New Concussion Procedures Lauded

WHEELING – A recent ruling by the West Virginia Secondary Schools Activities Commission regarding concussions is certain to have an ”ImPACT” when it comes to area athletics.

The SSAC is requiring head coaches in the high school and middle schools of all sports to receive training on how to recognize concussions and get any kid with any type of symptoms off the field and to a medical professional. The plan is to collect all reported data once a month so they can acquire as much knowledge as possible and hopefully help further prevent head injuries down the line.

Naturally, folks like Dr. John DeBlasis, director of physical therapy at Wheeling Hospital, is a fan of the ruling.

For more than a decade, DeBlasis and his group have administered ImPACT (Immediate Post-Concussion Assessment and Cognitive Testing), developed by world-renowned Neurosurgeon Dr. Joseph Maroon in Pittsburgh. It’s the same technology used by the NFL.

Seventeen area high schools do their baseline testing through Wheeling Hospital. It’s so advanced, they can go on-site to administer the testing.

”I think it’s a plus,” DeBlasis said of the SSAC’s decision. ”Any time you’re trying to make participating safer, I don’t know how that can be interpreted as being wrong.”

Some did, which is why West Virginia was among the last of the 48 states nationwide to have adopted such a ruling. That’s mostly because of a failure of those in legal fields and medical fields to agree on protection.

DeBlasis and other area doctors have been pushing it for years.

”I honestly like it because it protects the kids,” Oak Glen football coach Ian Whittington said. ”I think it’s a great rule. They’re trying to get into the new age of concussions. I think it’s great the state of West Virginia is now stepping up and realizing the results of concussions and what they do to a person.”

Bishop Donahue football coach John Durdines, whose club, like Whittington’s, has each of its players baseline tested, says there’s a bigger issue at play than winning a football game.

”There needed to be something done,” he said. ”These are kids; they are young men. Let’s face it, they can dream, but maybe one, two a decade will play pro sports from the Ohio Valley. They have their whole lives ahead of them.”

For that reason, Durdines doesn’t mind if the onus falls on him in any case where something doesn’t look right in a players’ eyes or actions.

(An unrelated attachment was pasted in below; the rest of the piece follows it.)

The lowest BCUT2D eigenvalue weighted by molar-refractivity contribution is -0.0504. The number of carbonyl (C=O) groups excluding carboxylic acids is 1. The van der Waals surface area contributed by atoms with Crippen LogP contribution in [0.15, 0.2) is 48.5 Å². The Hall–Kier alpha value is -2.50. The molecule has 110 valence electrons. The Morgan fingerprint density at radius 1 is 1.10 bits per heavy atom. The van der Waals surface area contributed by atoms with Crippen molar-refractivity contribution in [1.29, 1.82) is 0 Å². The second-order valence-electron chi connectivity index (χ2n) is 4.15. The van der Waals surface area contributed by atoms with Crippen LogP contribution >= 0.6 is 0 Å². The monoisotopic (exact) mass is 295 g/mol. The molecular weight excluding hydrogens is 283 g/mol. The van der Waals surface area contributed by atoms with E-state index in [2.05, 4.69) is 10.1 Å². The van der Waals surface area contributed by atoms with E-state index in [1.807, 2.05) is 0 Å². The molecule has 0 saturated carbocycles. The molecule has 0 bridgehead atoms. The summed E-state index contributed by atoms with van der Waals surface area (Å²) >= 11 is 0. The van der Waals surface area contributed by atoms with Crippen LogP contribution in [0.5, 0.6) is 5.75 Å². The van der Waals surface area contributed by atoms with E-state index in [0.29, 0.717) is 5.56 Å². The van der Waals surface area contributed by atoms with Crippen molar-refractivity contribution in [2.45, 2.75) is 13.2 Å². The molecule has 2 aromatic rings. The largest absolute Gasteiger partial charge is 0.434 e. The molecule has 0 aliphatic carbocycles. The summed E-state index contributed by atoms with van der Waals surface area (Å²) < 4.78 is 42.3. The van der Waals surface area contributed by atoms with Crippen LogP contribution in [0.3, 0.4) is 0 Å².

”I don’t look at it as a negative; I look at it is a positive,” he said. ”I care so much for these young men, I want to have the final say.

”It’s a catch 22, I like the fact that I’m the one doing it because I always err on the side of caution. But obviously there’s some negative feedback.”

That will probably be felt at some of the bigger schools, like Brooke, where head football coach Sean Blumette fully supports the SSAC’s plan, but wonders about its practicality.

On any given Friday night, Blumette can’t honestly say he sees the eyes of each of his players, though assistant coaches will be looking out, too. If it’s an obvious hit, sure, but if it’s behind the scenes and a player says nothing, he’s not sure it won’t immediately slip through the cracks.

”I’ve coached a lot of kids that won’t admit they have a broken bone, let alone a concussion. It’s a shame they think that’s OK, but in football, you teach kids to play with a little bit of discomfort.”

Blummette said each four-year player at Brooke is baseline tested twice, and they’re big on safety in all aspects, so they generally agree with the SSAC’s safety-first call. He wants every coach and trainer on his staff well-informed and keeping their eyes peeled.

”The most important thing to us is getting through the season healthy,” he said. ”You never want a kid to have a longterm injury because of high school football. And it’s even worse at a lower level.

”If a player on my team gets a probable concussion, we are going to take every probable caution. But one of the things I’m afraid of is where do you put the blame? Who does the buck stop with? The SSAC says it’s the coaches, the coaches say it’s the trainers. It seems to me we’re trying to find someone to put the blame.”

While concussions occur in any sport, football is the big one. Nearly any type of contact could result in a potential head injury, but it generally occurs when players hit head to head.

”They say football is a contact sport,” Blumette said. ”It’s not, it’s a collision sport. I think some of these problems really are caused by the fact that the safety equipment just hasn’t caught up with the size and the speed of the players. Football was never designed for two guys weighing 300 pounds who run 4.5 40s running into each other.

”All we can do is the best job we can to monitor it and teach proper techniques, and teach our kids to get the medical care they need so it does not become a longterm problem.”

Though he’s not yet celebrated his 30th birthday, Whittington played in an era where concussion education wasn’t what it is today.

He experienced one concussion in high school and a few more in college.

”I know exactly what my symptoms were,” he said, ”though there were a couple of times I don’t remember a bunch of it.”

That’s generally the case with a lot of high school coaches, so the sensitivity is strong.

”We’re hyper on concussions (at Oak Glen),” Whittington said. ”It’s not just because of liability reasons. But because of the safety of kids. I want to make sure my athletes are in top shape, and I don’t want to put a kid out of there who can’t protect himself.”